Upon logging in, youll see your total SAT® score, which combines your Evidence-Based Reading and Writing Section and Math Section score.
In your SAT® Score Report, youll also find specifics on your test scores , cross-test scores and subscores .
These sections will be color coded so you know exactly where you need to improve.
If you took the essay, youll see how you did on reading, writing, and analysis.
If you prefer not watching a video on this, you can review the College Boards PDF resource on reading SAT® Score Reports here.
How Hard Is It To Get A 1400 On The Sat
It can be pretty tough to score a 1400 on the SAT®. Scoring a 1400 means youre in the 97th percentile for the nationally representative sample and the 94th percentile among SAT® test takers.
Furthermore, if you were to assume you wanted to score a 700 in both sections and you play around with the score calculator above, youd see that to score a 700 in math, you can only miss around eight questions on average.
Then, to score a 700 in Evidence-Based Reading and Writing, youd only be able to miss around eight questions in SAT® Reading and five questions in SAT® Writing.
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How Many Breaks Are There During The Sat
There are several breaks built into the SAT schedule. The first is a 10-minute break between the Reading Test and the Writing and Language Test. Later, there’s a 5-minute break between the two Math Tests. Finally, if youre taking the SAT Essay or if your test has an additional 20-minute section, youll get a 2-minute break after the Math Test Calculator.
Exactly How Many Questions Can You Get Wrong Or Skip And Still Get A 1600
Since the scores on the individual sections are simply added together to create your composite SAT score, you need to score 800 on the two sections to get a score of 1600.
In the chart below, I have analyzed eight official SAT score charts and determined the number of questions you can get wrong or skip on each part of the test for an 800 in the section. These official practice SAT were written by the same people who write actual SATs. This means they’re a great resource for analysis because you can be sure they’ll be very similar to the SAT you take on exam day.
NOTE: Since youre not penalized for wrong answers, skipping vs. answering a question incorrectly results in the same score.
Number of Questions You Can Get Wrong in Each Section and Still Get a Perfect Score
Typically, to get an 800 in Math, you cannot miss any questions because you need to get a raw score of 58 . Occasionally, an SAT will allow you to get one wrong answer in Math as you can see on Tests 4 and 8. However, I would not count on that, as it is not the norm. If you’re aiming for 1600, strive for perfection in Math.
Overall, on the SAT, you should aim to get no questions wrong if you want a perfect score. This is no easy feat, but it is possible. After all, about 500 students do it each year!
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Two: Transform Your Raw Scores Into Scaled Scores
Next, youll take each one of those three raw scores and convert it into a scaled score.
No matter how careful the test-writers are, some versions of the SAT end up being a little tougher than others. To compensate for those differences, the College Board adjusts the significance of raw scores from one test to the next. They do that by converting them into scaled scores ranging anywhere from 200 to 800. If you took the test twice and earned a raw score of 53 on Math both times, you might end up with a scaled 740 in March and 750 in June, because the June Math section was slightly harder than the March one.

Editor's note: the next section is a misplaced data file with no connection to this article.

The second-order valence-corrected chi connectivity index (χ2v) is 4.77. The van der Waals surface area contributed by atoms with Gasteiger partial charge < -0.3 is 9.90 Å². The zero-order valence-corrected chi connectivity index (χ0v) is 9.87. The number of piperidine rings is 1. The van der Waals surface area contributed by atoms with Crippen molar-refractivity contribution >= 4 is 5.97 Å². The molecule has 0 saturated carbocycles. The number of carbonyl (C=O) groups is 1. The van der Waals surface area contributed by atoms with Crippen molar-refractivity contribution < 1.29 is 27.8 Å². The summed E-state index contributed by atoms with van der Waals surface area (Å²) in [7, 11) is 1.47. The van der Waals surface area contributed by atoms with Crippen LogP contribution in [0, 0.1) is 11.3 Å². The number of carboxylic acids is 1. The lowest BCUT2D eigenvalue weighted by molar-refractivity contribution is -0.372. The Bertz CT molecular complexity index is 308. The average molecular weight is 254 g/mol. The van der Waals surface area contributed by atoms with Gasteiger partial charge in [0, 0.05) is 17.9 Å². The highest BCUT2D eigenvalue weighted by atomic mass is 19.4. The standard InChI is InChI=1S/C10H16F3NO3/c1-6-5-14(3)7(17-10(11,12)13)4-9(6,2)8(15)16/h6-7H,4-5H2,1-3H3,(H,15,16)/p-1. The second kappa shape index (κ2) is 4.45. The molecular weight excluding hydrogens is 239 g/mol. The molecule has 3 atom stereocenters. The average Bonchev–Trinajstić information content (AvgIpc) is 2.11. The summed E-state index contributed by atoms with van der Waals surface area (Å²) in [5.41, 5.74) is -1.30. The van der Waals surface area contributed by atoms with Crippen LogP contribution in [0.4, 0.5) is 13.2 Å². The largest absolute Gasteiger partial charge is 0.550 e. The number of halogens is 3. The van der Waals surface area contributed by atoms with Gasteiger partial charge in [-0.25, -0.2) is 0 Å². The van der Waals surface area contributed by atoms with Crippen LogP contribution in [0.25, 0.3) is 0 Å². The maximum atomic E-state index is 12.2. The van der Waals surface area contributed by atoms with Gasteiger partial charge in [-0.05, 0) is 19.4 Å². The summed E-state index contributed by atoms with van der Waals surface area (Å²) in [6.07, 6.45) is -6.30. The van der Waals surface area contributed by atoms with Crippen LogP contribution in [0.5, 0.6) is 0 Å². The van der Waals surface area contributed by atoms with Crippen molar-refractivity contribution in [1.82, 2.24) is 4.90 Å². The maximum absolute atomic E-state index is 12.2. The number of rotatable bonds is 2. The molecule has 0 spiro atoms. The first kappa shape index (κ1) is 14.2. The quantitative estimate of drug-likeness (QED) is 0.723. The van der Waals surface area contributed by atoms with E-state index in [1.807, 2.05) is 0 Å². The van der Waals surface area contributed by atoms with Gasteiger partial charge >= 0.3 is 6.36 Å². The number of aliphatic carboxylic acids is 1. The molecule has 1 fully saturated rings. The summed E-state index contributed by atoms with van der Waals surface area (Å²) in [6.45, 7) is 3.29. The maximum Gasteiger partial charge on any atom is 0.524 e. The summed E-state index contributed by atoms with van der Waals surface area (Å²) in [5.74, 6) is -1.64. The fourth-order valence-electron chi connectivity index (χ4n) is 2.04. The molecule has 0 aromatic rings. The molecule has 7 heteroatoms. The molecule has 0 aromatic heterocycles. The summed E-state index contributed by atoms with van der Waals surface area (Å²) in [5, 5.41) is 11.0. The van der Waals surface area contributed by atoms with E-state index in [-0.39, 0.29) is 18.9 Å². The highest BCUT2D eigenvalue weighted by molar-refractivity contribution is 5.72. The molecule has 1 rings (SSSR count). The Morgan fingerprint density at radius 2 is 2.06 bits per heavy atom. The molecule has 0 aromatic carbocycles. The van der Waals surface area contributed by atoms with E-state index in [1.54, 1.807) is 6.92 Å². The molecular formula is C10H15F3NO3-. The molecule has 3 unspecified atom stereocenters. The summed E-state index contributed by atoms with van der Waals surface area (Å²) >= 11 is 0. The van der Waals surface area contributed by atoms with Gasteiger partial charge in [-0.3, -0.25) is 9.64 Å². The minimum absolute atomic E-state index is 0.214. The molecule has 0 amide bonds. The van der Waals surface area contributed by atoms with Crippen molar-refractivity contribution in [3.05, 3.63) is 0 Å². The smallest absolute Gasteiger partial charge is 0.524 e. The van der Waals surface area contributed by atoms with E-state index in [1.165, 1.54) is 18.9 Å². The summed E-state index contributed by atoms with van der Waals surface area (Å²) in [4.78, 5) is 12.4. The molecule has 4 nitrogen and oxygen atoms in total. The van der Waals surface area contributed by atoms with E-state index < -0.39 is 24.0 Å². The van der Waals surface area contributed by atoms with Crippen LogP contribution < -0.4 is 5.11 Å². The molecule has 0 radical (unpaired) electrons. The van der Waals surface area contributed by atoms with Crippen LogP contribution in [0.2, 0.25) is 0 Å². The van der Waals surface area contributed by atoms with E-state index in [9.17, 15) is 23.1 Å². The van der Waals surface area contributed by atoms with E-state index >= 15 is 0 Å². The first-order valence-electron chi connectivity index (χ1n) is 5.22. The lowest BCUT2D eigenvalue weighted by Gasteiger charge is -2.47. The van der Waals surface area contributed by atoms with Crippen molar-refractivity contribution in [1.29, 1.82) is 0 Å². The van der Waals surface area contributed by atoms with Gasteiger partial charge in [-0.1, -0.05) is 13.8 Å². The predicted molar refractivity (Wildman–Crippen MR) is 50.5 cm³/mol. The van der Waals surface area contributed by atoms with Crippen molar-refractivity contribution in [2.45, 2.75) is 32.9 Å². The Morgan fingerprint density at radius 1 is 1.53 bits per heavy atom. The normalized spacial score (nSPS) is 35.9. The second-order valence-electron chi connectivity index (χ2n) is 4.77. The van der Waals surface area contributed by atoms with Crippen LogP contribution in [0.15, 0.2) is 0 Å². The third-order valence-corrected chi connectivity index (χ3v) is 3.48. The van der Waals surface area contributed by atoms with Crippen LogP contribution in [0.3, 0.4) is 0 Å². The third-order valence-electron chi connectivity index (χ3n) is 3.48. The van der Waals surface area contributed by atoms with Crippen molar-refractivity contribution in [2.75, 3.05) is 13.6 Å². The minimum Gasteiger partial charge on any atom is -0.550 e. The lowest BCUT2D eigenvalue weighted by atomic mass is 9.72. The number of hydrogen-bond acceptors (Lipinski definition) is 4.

Your raw Math score gets transformed directly into a scaled Math score. Your raw scores for Reading and Writing & Language get combined into a single scaled score for Evidence-Based Reading and Writing.
The College Board doesnt share details about the equating process it uses to arrive at scaled scores. If you want to convert your own scores, youll need to use a raw/scaled score conversion table. The table varies a little from one test to another, so you should try to use the table that comes with the practice test youve chosen. Otherwise, you can use any available table to get a pretty good idea of how your raw scores would translate into the 200-800 scale.
Heres the conversion table that The College Board supplies for use with SAT Practice Test #1. Remember that the table for your own personal test will be a little different.
Strategy : Do A Ton Of Practice And Understand Every Single Mistake
On the path to perfection, you need to make sure every single one of your weak points is covered. Even one mistake on all of SAT Math will knock you down from an 800.
The first step is simply to do a ton of practice. If you’re studying from free materials or from books, you have access to a lot of practice questions in bulk. As part of our PrepScholar program, we have over 7,000 SAT questions customized to each skill.
The second stepand the more important partis to be ruthless about understanding your mistakes.
Every mistake you make on a test happens for a reason. If you don’t understand exactly why you missed that question, you will make that mistake over and over again.
I’ve seen students who did 20 practice tests. They’ve solved over 3,000 questions, but they’re still nowhere near an 800 on SAT Math.
Why? They never understood their mistakes. They just hit their heads against the wall over and over again.
Think of yourself as an exterminator, and your mistakes are cockroaches. You need to eliminate every single oneand find the source of each oneor else the restaurant you work for will be shut down.
Here’s what you need to do:
It’s not enough to just think about it and move on. It’s not enough to just read the answer explanation. You have to think hard about why you specifically failed on this question.
No excuses when it comes to your mistakes.
Always Go DeeperWHY Did You Miss a Math Question?